Even people who know a lot about the human brain may be impressed by the extent to which eating a single breakfast—or skipping it—can influence a child’s ability to solve math problems.
Just ask scientist Terry Pivik, whose research with 81 children has shown that those who ate breakfast were better able to tackle dozens of math problems in rapid-fire succession than peers who didn’t have a morning meal.
As a psychophysiologist, Pivik studies how our brains influence our behavior. Based in Little Rock, Arkansas, he directs the Brain Function Laboratory at the Agricultural Research Service-funded Arkansas Children’s Nutrition Center and is a research professor in pediatrics at the University of Arkansas for Medical Sciences.
In his study of healthy 8- to 11-year-old volunteers, Pivik used EEG (electroencephalographic) sensors to harmlessly record electrical activity generated in regions of children’s brains involved in solving math problems. The sensors were fitted into a soft cap that the youngsters wore as they viewed simple math problems presented to them on a computer monitor, calculated the answer in their heads, and then quickly selected one answer from among three onscreen choices.
In all, the kids had a little more than 1 second to process each problem.
Each child took two math tests in the morning. Half of the children ate breakfast during a break in the testing; the others did not.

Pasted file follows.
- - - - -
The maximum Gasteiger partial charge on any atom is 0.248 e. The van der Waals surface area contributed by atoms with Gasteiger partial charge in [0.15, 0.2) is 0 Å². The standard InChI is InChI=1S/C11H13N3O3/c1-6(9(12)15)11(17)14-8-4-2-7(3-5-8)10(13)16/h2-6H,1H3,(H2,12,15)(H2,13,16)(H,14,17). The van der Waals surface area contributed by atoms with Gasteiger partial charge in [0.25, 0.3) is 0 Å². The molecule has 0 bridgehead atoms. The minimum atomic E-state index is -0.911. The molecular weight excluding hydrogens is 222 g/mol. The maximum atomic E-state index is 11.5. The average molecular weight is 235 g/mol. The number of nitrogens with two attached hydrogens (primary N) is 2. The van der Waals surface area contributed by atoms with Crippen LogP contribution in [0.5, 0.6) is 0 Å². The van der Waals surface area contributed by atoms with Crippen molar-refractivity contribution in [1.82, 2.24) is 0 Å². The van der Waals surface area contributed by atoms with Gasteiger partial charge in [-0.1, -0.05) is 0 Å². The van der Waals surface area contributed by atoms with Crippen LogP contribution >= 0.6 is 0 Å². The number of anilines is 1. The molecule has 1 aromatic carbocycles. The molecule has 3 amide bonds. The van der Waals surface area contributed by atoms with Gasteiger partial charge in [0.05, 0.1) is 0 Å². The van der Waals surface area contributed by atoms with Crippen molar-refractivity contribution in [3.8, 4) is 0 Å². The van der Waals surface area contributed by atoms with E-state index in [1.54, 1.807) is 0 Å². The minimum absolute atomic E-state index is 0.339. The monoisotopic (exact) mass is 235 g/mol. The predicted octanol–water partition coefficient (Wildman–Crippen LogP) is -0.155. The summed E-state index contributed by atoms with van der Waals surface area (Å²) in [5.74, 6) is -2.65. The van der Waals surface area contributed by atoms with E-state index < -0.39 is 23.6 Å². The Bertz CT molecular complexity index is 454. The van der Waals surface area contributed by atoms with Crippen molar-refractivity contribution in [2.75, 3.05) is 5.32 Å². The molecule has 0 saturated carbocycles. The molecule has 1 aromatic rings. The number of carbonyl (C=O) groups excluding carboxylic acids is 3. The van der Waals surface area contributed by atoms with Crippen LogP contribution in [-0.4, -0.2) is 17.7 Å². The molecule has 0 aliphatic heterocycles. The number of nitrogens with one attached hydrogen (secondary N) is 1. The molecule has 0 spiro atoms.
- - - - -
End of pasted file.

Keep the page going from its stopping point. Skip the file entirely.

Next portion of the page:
Factors that could skew results were carefully controlled. For example, to prevent sleepiness, a watchful nurse and a wristband-mounted monitor that the volunteers wore ensured that each child had a full 8 hours of rest the night before the tests.
EEG data showed that “children who skipped breakfast had to exert more effort to perform the mental math that the tests required and to stay focused on the task at hand,” says Pivik. “In contrast, those who ate the breakfast that we provided used less mental effort to solve the problems, stayed more focused on the tests, and improved their scores in the post-breakfast test.”
Previous studies by researchers elsewhere have shown an association between nutrition and academic performance. However, the design of the Arkansas study had some important differences. “We carefully controlled when the kids either had breakfast or skipped it, and what they ate,” Pivik explains. “To the best of our knowledge, this is the first published study, with kids of this age group, that both controlled the morning meal and used EEG technology to monitor brain activity while the children were processing mathematical information.”
Pivik and nutrition center colleagues Yuyuan Gu and Kevin B. Tennal, along with Stephen D. Chapman—formerly at the center—published their findings in a peer-reviewed article in Physiology & Behavior in 2012.
The research is part of ongoing investigations in Pivik’s lab to discover more about how to nourish the brain and enhance children’s ability to learn. “There’s much more to uncover about the role that nutrition plays in influencing the neural networks that kids engage when they’re doing mental arithmetic,” Pivik says. “We’re addressing this knowledge gap because math skills are so critical in today’s world.”—By Marcia Wood, Agricultural Research Service Information Staff.
This research is part of Human Nutrition, an ARS national program (#107) described at www.nps.ars.usda.gov.
"Breakfast Helps Kids Handle Basic Math, Study Suggests" was published in the November/December 2013 issue of Agricultural Research magazine.